×

Connecticut Theater Review: ‘The Flamingo Kid’

Cool cars, period detail and some clever humor are not enough for this coming-of-age musical to be more than meh.

With:
Jimmy Brewer, Adam Heller, Marc Kudisch, Liz Larsen, Lesli Margherita, Samantha Massell, Lindsey Brett Carothers, Ben Fankhauser, Alex Wyse, Ben Bogen, Michael Hartung, Jean Kauffman, Ken Krugman, Omar Lopez-Cepero, Anna Noble, Erin Leigh Peck, Steve Routman, William Squier, Kathy Voytko, Price Waldman, Kelli Youngman, Stuart Zagnit, Gregory Rodriguez, Taylor Lloyd, Jayke Workman.

2 hours 30 minutes

Snazzy vintage cars, fun ’60s fashion and cool mid-century designs make for some neat eye candy in Hartford Stage’s world premiere of the musical “The Flamingo Kid.” But nostalgia can only take you so far in a show that’s thin on character, thick with clichés, and full of — to borrow one of the script’s plentiful Yiddish words — schmaltz.

Though the musical — based on the 1984 coming-of-age film set during the summer of ’63 — has some playful music and dances, an often buoyant spirit and a colorful pastel palette, the overall effect is as predictable as a beach read. Its story, characters and conflicts are, at least at this stage of the show’s development, all too familiar.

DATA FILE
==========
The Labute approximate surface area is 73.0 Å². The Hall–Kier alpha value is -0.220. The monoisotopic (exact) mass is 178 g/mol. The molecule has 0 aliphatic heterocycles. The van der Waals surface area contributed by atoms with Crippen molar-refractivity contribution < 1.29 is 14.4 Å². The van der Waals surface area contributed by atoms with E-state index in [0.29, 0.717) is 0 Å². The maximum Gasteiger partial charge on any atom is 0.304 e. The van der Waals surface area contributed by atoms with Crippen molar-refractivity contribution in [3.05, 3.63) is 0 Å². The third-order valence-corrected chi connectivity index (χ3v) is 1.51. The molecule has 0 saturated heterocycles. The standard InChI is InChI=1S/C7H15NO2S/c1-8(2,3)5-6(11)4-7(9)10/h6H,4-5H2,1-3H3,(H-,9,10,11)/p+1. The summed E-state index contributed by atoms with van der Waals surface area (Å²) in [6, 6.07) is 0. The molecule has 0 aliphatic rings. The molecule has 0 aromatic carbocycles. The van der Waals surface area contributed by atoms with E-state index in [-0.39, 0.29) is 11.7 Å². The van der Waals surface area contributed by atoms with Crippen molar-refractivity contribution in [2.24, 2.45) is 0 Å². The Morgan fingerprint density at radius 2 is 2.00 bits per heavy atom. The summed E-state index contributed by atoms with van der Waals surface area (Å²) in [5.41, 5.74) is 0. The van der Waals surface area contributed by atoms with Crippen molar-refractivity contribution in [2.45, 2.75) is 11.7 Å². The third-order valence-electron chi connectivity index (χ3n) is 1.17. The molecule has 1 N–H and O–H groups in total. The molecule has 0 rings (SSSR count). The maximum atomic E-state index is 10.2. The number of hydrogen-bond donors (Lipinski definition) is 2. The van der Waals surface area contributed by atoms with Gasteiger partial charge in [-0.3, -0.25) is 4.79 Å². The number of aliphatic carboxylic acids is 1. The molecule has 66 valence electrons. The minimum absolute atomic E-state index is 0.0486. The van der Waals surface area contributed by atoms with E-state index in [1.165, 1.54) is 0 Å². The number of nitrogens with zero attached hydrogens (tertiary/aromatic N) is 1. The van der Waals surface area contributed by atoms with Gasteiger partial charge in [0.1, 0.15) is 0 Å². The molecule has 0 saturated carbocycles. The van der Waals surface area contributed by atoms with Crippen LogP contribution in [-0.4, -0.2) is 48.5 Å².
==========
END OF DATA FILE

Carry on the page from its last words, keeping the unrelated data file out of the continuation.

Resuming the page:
In a coming-of-age narrative that echoes the father-son-mentor triangle in “A Bronx Tale,” this outer-borough story centers on Jeffrey Winnick (Jimmy Brewer), an 18-year-old Brooklyn teen who gets a summer job first as a parking lot attendant, then later as a cabana boy, at El Flamingo, a posh private Long Island resort catering to upwardly mobile Jews.

Soon he is drifting away from his working class parents as he becomes beguiled by gin-rummy-playing card sharp Phil Brody (Marc Kudisch), who takes the kid under his wing and introduces him to a life of fast cars, swank living and easy money. A special nod here should go to the quartet of car chassis built by BB Props/Emiliano Peres. Indeed, the show’s design elements, especially Alexander Dodge’s aquamarine-wave sets and Linda Cho’s witty nouveau-riche costumes, are retro delights.

Popular on Variety

Jeffrey’s parents Arthur and Rose (Liz Larsen and Adam Heller, solid and authentic) are, of course, concerned about their son’s changing attitude and values. That’s especially true of his father, who becomes outraged when Jeffrey decides to nix college to work for Phil as a salesman at his high-end car dealership. But after money is gambled and lost, hearts are hurt and promises broken, Jeffrey, in the end, learns the difference between what is taken and what is earned.